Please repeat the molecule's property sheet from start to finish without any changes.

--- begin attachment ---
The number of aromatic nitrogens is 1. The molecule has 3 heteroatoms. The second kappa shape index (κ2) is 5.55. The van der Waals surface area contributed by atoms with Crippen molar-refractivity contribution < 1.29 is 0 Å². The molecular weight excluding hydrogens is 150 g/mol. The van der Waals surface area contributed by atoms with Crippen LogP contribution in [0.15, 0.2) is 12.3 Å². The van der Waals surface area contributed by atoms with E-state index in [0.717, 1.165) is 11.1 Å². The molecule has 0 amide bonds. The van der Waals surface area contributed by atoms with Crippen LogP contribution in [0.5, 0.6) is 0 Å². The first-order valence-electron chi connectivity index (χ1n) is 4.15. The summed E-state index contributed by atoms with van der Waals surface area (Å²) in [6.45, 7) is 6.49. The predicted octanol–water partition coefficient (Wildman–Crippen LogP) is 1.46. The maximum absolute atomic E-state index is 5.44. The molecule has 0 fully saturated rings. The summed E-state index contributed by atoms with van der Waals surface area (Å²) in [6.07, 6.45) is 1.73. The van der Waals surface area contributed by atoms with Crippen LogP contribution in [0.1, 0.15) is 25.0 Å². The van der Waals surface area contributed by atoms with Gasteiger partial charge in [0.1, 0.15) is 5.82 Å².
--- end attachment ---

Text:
The number of aromatic nitrogens is 1. The molecule has 3 heteroatoms. The second kappa shape index (κ2) is 5.55. The van der Waals surface area contributed by atoms with Crippen molar-refractivity contribution < 1.29 is 0 Å². The molecular weight excluding hydrogens is 150 g/mol. The van der Waals surface area contributed by atoms with Crippen LogP contribution in [0.15, 0.2) is 12.3 Å². The van der Waals surface area contributed by atoms with E-state index in [0.717, 1.165) is 11.1 Å². The molecule has 0 amide bonds. The van der Waals surface area contributed by atoms with Crippen LogP contribution in [0.5, 0.6) is 0 Å². The first-order valence-electron chi connectivity index (χ1n) is 4.15. The summed E-state index contributed by atoms with van der Waals surface area (Å²) in [6.45, 7) is 6.49. The predicted octanol–water partition coefficient (Wildman–Crippen LogP) is 1.46. The maximum absolute atomic E-state index is 5.44. The molecule has 0 fully saturated rings. The summed E-state index contributed by atoms with van der Waals surface area (Å²) in [6.07, 6.45) is 1.73. The van der Waals surface area contributed by atoms with Crippen LogP contribution in [0.1, 0.15) is 25.0 Å². The van der Waals surface area contributed by atoms with Gasteiger partial charge in [0.1, 0.15) is 5.82 Å².